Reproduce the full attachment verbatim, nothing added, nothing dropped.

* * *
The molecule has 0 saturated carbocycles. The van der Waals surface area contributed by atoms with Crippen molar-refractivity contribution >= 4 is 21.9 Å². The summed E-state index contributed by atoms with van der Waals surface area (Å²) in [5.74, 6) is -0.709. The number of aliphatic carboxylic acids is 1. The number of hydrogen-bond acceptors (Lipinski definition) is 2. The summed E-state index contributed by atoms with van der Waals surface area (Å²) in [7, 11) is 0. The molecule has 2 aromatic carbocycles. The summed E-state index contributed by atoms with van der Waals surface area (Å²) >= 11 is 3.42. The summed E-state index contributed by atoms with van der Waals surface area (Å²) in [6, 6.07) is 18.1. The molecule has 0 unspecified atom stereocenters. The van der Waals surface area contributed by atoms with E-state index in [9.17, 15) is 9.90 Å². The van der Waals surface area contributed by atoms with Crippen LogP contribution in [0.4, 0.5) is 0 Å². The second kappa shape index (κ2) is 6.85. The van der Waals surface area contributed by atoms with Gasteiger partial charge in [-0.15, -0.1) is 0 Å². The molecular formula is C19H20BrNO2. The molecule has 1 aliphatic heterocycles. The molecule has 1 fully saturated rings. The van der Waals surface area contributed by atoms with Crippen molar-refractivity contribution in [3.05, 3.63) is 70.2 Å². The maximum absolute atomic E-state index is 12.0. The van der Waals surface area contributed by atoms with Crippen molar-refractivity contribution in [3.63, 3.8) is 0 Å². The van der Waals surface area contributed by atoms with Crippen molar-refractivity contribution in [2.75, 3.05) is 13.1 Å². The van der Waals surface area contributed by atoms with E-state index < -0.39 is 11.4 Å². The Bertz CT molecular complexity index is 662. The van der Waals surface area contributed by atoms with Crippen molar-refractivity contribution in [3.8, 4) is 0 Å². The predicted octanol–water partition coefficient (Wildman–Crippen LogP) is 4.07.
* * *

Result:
The molecule has 0 saturated carbocycles. The van der Waals surface area contributed by atoms with Crippen molar-refractivity contribution >= 4 is 21.9 Å². The summed E-state index contributed by atoms with van der Waals surface area (Å²) in [5.74, 6) is -0.709. The number of aliphatic carboxylic acids is 1. The number of hydrogen-bond acceptors (Lipinski definition) is 2. The summed E-state index contributed by atoms with van der Waals surface area (Å²) in [7, 11) is 0. The molecule has 2 aromatic carbocycles. The summed E-state index contributed by atoms with van der Waals surface area (Å²) >= 11 is 3.42. The summed E-state index contributed by atoms with van der Waals surface area (Å²) in [6, 6.07) is 18.1. The molecule has 0 unspecified atom stereocenters. The van der Waals surface area contributed by atoms with E-state index in [9.17, 15) is 9.90 Å². The van der Waals surface area contributed by atoms with Crippen LogP contribution in [0.4, 0.5) is 0 Å². The second kappa shape index (κ2) is 6.85. The van der Waals surface area contributed by atoms with Gasteiger partial charge in [-0.15, -0.1) is 0 Å². The molecular formula is C19H20BrNO2. The molecule has 1 aliphatic heterocycles. The molecule has 1 fully saturated rings. The van der Waals surface area contributed by atoms with Crippen molar-refractivity contribution in [3.05, 3.63) is 70.2 Å². The maximum absolute atomic E-state index is 12.0. The van der Waals surface area contributed by atoms with Crippen molar-refractivity contribution in [3.63, 3.8) is 0 Å². The van der Waals surface area contributed by atoms with Crippen molar-refractivity contribution in [2.75, 3.05) is 13.1 Å². The van der Waals surface area contributed by atoms with E-state index < -0.39 is 11.4 Å². The Bertz CT molecular complexity index is 662. The van der Waals surface area contributed by atoms with Crippen molar-refractivity contribution in [3.8, 4) is 0 Å². The predicted octanol–water partition coefficient (Wildman–Crippen LogP) is 4.07.